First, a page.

Positional Vertigo

Canalith Repositioning Maneuver for Positional Vertigo

Article Submission by Dr. Lawrence Huntoon, especially for MediBid.com 6/14/11

Positional VertigoBenign paroxysmal positional vertigo (BPPV), also known as positional vertigo, is a common condition that can cause very uncomfortable symptoms.  Patients often experience a spinning sensation (vertigo) when they roll over in bed, bend down to pick something up off the floor, tip their head back or turn their head quickly either right or left.  The spinning sensation typically lasts only a matter of seconds and can be accompanied by nausea and loss of balance. 


Physicians diagnose positional vertigo using a simple clinical test known as the Dix-Hallpike maneuver. The test involves turning the patient’s head and allowing the patient’s head to hang over the edge of the examination table.  A positive test is one that elicits brief vertigo.  The test allows the physician to confirm a suspected diagnosis of positional vertigo, to determine which ear is affected, and to determine which canal in the inner ear is affected.


Positional vertigo is caused by loose debris, calcium carbonate particles known as canaliths, in the inner ear.  The inner ear has two components – a hearing component, known as the cochlea, and a balance component, known as the labyrinth.  The labyrinth has three fluid-filled semicircular canals in each inner ear – the anterior, posterior and horizontal canal.  Positional vertigo most often affects the posterior semicircular canal.  When a patient turns his head or tips his head back, loose canalith particles move with the fluid in the semicircular canal and come into contact with special sensory hairs.  When these loose particles come in contact with these special sensory hair cells, they produce a sensation of vertigo.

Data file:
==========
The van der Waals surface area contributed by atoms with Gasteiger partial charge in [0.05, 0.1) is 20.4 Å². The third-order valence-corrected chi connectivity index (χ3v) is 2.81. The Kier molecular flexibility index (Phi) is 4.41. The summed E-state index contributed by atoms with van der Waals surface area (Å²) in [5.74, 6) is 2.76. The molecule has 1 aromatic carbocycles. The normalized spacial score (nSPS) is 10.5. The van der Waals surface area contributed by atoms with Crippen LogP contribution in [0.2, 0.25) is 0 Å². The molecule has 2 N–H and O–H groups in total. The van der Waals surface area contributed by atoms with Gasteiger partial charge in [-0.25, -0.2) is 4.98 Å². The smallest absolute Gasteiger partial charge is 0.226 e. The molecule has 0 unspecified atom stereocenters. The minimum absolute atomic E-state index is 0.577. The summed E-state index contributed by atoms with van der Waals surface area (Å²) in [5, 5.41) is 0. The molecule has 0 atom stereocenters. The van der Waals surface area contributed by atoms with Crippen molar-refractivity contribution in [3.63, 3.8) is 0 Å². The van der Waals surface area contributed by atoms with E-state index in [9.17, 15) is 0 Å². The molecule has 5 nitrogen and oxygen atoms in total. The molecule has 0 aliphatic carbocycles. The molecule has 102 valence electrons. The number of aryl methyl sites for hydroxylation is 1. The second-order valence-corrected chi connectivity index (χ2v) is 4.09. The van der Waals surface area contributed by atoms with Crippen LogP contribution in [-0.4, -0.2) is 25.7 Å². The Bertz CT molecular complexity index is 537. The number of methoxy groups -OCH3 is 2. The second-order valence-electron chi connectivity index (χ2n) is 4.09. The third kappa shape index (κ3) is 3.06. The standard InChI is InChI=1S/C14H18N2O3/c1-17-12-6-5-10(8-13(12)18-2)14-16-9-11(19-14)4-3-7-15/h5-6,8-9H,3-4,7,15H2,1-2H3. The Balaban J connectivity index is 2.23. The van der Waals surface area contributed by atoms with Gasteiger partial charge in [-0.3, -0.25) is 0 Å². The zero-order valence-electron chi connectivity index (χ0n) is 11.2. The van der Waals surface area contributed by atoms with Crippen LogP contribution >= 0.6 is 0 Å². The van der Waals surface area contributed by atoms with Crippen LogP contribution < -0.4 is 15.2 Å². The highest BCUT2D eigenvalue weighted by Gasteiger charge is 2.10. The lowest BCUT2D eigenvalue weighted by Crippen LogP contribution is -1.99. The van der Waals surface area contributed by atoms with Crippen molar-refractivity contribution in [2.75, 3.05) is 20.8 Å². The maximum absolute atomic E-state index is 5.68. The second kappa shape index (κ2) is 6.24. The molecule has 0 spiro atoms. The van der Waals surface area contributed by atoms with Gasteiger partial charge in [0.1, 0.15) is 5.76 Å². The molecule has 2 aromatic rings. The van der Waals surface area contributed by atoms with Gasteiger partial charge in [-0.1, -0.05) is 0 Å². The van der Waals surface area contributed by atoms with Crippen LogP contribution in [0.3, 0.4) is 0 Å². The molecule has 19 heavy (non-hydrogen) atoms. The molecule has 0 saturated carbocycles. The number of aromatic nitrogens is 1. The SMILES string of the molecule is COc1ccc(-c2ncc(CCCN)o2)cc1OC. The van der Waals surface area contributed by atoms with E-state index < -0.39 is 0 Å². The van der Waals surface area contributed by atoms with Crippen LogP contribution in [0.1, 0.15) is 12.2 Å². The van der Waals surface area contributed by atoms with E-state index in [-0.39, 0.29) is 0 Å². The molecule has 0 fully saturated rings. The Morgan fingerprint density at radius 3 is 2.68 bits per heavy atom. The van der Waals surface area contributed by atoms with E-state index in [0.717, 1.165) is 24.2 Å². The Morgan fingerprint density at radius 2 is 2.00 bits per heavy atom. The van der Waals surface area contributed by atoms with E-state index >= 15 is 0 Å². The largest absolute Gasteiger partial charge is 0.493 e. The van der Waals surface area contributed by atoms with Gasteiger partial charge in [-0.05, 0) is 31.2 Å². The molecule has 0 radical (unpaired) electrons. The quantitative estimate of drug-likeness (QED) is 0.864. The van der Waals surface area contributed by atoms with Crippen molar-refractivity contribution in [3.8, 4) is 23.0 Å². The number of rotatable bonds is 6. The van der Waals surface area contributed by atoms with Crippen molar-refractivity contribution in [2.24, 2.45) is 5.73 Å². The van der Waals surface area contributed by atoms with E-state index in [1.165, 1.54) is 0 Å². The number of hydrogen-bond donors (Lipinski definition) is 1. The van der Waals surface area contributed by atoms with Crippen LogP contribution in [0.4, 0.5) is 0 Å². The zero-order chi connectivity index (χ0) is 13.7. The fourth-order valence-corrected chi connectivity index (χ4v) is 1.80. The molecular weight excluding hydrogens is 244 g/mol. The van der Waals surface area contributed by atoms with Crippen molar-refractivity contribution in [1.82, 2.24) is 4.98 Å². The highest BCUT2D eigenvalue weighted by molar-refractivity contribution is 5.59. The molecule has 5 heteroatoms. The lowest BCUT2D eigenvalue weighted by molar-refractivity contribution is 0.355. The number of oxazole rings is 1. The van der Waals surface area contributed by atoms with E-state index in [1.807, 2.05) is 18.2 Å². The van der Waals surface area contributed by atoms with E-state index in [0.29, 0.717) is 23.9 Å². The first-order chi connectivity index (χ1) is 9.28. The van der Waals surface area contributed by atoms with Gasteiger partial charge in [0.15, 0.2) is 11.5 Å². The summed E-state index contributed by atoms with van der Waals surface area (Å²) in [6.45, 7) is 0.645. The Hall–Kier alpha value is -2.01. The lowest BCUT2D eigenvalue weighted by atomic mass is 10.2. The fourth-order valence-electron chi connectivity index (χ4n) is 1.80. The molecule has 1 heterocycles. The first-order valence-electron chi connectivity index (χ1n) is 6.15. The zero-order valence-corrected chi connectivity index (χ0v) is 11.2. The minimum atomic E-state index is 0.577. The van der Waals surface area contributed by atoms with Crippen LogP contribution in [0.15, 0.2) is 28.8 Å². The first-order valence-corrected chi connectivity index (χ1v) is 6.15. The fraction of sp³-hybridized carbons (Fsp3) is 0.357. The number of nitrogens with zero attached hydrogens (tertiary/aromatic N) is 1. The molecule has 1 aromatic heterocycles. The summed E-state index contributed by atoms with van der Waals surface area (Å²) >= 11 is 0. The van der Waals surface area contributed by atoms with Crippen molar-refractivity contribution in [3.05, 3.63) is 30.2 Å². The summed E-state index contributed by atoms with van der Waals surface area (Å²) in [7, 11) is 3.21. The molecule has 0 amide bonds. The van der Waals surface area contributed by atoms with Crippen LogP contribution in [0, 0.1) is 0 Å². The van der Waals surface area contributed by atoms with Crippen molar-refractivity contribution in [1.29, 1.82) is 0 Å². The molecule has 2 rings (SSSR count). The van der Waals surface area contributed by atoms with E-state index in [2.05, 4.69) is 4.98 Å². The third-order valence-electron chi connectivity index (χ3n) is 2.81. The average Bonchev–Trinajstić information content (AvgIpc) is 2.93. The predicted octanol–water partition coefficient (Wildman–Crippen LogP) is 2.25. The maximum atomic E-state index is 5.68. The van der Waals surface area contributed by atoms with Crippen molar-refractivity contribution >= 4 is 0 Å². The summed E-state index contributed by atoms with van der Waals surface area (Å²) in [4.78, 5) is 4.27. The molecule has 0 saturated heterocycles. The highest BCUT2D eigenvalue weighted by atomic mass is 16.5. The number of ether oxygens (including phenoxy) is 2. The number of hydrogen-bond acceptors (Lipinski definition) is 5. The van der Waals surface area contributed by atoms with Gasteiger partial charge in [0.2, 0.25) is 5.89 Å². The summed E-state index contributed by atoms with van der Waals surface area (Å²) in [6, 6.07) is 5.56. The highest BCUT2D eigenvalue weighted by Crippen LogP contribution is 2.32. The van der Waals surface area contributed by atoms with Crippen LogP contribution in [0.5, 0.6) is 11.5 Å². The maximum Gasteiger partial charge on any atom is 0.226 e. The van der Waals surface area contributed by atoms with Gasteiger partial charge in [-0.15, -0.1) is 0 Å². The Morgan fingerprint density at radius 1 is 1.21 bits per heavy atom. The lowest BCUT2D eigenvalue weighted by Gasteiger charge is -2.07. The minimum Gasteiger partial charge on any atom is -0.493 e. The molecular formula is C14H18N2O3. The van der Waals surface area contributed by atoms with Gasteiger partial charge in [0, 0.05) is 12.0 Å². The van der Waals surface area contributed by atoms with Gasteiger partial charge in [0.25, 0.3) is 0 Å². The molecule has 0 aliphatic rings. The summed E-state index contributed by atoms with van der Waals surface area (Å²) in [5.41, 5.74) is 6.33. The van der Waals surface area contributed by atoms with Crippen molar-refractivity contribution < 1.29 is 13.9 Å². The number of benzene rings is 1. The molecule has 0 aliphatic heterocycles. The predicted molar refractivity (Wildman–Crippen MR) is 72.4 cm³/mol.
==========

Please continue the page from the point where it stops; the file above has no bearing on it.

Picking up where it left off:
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Fortunately, positional vertigo is easily treatable.  The canalith repositioning procedure (CRP) uses head movements and gravity to reposition the canalith particles and move them in to a portion of the inner ear where they will not cause vertigo.  Canalith particles then dissolve over the course of about six months.  The canalith repositioning procedure has a success rate of about 80%, meaning that 80% of the time the procedure resolves positional vertigo.  The recurrence rate of positional vertigo is about 25% for the first year and 44% for the second year.  If positional vertigo recurs, the procedure can be performed again.  In fact, following initial diagnosis, and at the physician’s discretion, patients can be trained to perform the procedure on themselves as needed. 


CRP is simple, painless, cost effective and has a very high success rate.  No expensive tests or medications are required to treat positional vertigo.  Although CRP is subject to rationing and denial of care in the Medicare program and other insurance programs, physicians who have enrolled in Medi-Bid can offer this highly effective treatment. 


 Lawrence R. Huntoon, M.D., Ph.D., F.A.A.N.

Board-Certified Neurologist

Fellow, American Academy of Neurology

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